When trying to jump start my Volvo XC-60, I came across a very unexpected problem.

I tried to use our 2nd vehicle, a 2010 Ford Escape, as the assisting car to jump start mine. But when I looked at the engine compartment of the Escape, I found that the battery is positioned in such a way that the negative terminal is completely inaccessible and there is no physical method that I can find to connect jumper leads to that battery.

I was always taught to connect the jumper cables as follows:

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With + to +, and - on the assisting vehicle to a good ground point on the car with the dead battery.

But given that the negative terminal is not accessible, I did not want to try it. I eventually borrowed a friends car to jump start mine, but now I'm left wondering, is it possible to use the Ford Escape to jump start another car by hooking the negative lead to another location?

4 Answers 4


Any ground (earth) location will work. On my '06 Silverado, there are places to hook the jumpers which are away from the battery. You don't even hook the jumpers to the battery no matter which way you're going (whether jumping or being jumped). As long as you have a good ground location, you're golden. Given two vehicles with alternative connection points (places away from the battery), you could possibly have all four locations away from the battery and still be good. This may not be ideal, but it will still work.

As an aside, I was always taught the vehicle doing the jumping should be the last vehicle to be connected, and that the negative on it should be the one which is connected away from the battery. Either way you go, the one which is done last should be the one connected away from the battery. This is because when the last connection is made, the inevitable spark will occur. Batteries release hydrogen gas which can ignite from the spark. By placing the last connection away from the battery, you severely limit the chances of an accidental explosion (think of flames and battery acid going everywhere ... not a pretty thought).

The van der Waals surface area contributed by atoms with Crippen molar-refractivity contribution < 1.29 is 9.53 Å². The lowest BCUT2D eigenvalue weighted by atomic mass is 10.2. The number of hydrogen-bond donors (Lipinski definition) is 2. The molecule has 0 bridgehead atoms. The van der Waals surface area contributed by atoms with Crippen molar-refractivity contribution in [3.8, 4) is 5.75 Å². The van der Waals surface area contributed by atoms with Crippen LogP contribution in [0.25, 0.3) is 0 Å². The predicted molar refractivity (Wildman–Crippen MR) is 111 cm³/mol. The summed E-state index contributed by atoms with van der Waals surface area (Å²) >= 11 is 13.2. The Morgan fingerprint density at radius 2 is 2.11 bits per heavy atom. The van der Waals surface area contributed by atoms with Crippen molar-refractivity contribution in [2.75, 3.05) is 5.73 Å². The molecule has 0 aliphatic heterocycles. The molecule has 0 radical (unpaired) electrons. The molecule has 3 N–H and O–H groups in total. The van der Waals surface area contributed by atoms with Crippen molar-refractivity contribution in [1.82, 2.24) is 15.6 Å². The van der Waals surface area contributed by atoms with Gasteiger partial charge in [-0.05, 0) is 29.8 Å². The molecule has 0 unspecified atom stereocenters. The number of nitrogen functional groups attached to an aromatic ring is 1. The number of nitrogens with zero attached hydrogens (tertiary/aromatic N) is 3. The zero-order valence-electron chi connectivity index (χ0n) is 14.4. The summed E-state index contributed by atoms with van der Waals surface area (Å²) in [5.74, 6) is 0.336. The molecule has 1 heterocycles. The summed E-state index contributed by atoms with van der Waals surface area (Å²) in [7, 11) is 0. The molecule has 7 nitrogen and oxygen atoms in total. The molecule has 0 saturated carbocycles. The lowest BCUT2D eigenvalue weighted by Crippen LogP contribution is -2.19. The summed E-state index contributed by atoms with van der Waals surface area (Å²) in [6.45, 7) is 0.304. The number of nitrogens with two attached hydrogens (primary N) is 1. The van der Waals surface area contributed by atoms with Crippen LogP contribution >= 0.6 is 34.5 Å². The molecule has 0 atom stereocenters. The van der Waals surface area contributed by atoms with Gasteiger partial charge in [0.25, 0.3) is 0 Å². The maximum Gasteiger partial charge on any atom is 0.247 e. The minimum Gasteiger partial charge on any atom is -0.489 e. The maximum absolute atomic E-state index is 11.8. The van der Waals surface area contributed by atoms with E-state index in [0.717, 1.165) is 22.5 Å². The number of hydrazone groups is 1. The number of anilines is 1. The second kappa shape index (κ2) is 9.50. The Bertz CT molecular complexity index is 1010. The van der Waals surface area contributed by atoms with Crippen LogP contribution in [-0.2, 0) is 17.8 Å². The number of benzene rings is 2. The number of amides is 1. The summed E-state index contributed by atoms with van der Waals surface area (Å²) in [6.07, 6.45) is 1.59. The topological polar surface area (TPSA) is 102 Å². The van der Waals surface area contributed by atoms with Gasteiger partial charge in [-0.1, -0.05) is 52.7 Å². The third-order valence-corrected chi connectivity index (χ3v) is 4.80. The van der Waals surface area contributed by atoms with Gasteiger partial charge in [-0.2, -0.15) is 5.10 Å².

• Basically the last connection made and the first connection broken will spark. You want that spark as far away from combustible gasses as possible. The dead battery will likely be producing more hydrogen gas than the charged one, so making and breaking the connection on the charged vehicle is safer. In the old days of chrome-plated bumpers you only even needed one cable, you could touch the bumpers together for the ground connection.
    – Perkins
    Nov 8, 2016 at 20:55
  • An advantage to doing last make/first break on the fully-charged vehicle is that if one is accidentally startled (e.g. by a bee sting), one is less likely to drop anything in such a way as to short out a fully-charged battery. Especially in the days when booster cables had a lot more exposed metal, I'd say the reduction in that risk was probably more significant than the reduction in explosion risk.
    – supercat
    Jan 12, 2017 at 20:20

As Paulster2 said, any bare metal should provide a good ground.

Most common places to attach leads in your situation would be a lifting eye (if your engine has them), the body of the alternator is normally easy to attach to, or any metal part of the engine.

Also make sure the metal you attach the lead to is capable of carrying enough current to start the car. This normally just requires some common sense, for example a small metal bracket attached with one tiny bolt could become very hot and al


AS mentioned. It is a shared ground (all exposed metal is a ground. So connect to any none painted metal. Though they normally have a bolt or something to attach to near the battery.


Often when vehicles have inaccessible battery terminals there will be specific jump start or charging terminals somewhere more convenient. This is often the case with vans which frequently have the battery located under the passenger seat.

These terminals are often located in the engine bay near the top of the bulkhead on the near (kerb) side usually under a clip on plastic cover. Alternatively there may be secondary terminals near the battery.


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